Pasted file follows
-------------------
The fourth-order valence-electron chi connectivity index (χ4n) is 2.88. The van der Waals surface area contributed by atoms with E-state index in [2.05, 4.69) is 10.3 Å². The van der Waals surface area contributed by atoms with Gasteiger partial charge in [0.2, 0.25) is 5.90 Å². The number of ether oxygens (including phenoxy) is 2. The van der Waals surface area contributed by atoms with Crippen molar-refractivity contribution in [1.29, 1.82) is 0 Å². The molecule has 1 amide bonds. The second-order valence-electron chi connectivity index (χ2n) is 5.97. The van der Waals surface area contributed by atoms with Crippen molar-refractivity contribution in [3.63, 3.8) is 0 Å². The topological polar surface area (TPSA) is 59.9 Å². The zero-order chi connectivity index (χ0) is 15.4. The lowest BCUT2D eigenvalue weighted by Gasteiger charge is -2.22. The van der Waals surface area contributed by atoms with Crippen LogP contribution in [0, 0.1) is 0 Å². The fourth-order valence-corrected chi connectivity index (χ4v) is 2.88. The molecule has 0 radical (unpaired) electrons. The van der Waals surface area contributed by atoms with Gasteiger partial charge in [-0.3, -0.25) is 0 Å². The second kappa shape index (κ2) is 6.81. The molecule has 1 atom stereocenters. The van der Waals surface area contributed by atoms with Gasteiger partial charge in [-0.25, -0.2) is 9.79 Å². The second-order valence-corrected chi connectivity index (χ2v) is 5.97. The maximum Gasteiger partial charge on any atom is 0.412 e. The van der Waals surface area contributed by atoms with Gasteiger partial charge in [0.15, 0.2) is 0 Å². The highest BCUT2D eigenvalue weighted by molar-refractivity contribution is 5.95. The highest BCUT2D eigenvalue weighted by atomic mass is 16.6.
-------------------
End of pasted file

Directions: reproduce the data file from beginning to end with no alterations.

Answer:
The fourth-order valence-electron chi connectivity index (χ4n) is 2.88. The van der Waals surface area contributed by atoms with E-state index in [2.05, 4.69) is 10.3 Å². The van der Waals surface area contributed by atoms with Gasteiger partial charge in [0.2, 0.25) is 5.90 Å². The number of ether oxygens (including phenoxy) is 2. The van der Waals surface area contributed by atoms with Crippen molar-refractivity contribution in [1.29, 1.82) is 0 Å². The molecule has 1 amide bonds. The second-order valence-electron chi connectivity index (χ2n) is 5.97. The van der Waals surface area contributed by atoms with Crippen molar-refractivity contribution in [3.63, 3.8) is 0 Å². The topological polar surface area (TPSA) is 59.9 Å². The zero-order chi connectivity index (χ0) is 15.4. The lowest BCUT2D eigenvalue weighted by Gasteiger charge is -2.22. The van der Waals surface area contributed by atoms with Crippen LogP contribution in [0, 0.1) is 0 Å². The fourth-order valence-corrected chi connectivity index (χ4v) is 2.88. The molecule has 0 radical (unpaired) electrons. The van der Waals surface area contributed by atoms with Gasteiger partial charge in [-0.3, -0.25) is 0 Å². The second kappa shape index (κ2) is 6.81. The molecule has 1 atom stereocenters. The van der Waals surface area contributed by atoms with Gasteiger partial charge in [-0.25, -0.2) is 9.79 Å². The second-order valence-corrected chi connectivity index (χ2v) is 5.97. The maximum Gasteiger partial charge on any atom is 0.412 e. The van der Waals surface area contributed by atoms with Gasteiger partial charge in [0.15, 0.2) is 0 Å². The highest BCUT2D eigenvalue weighted by molar-refractivity contribution is 5.95. The highest BCUT2D eigenvalue weighted by atomic mass is 16.6.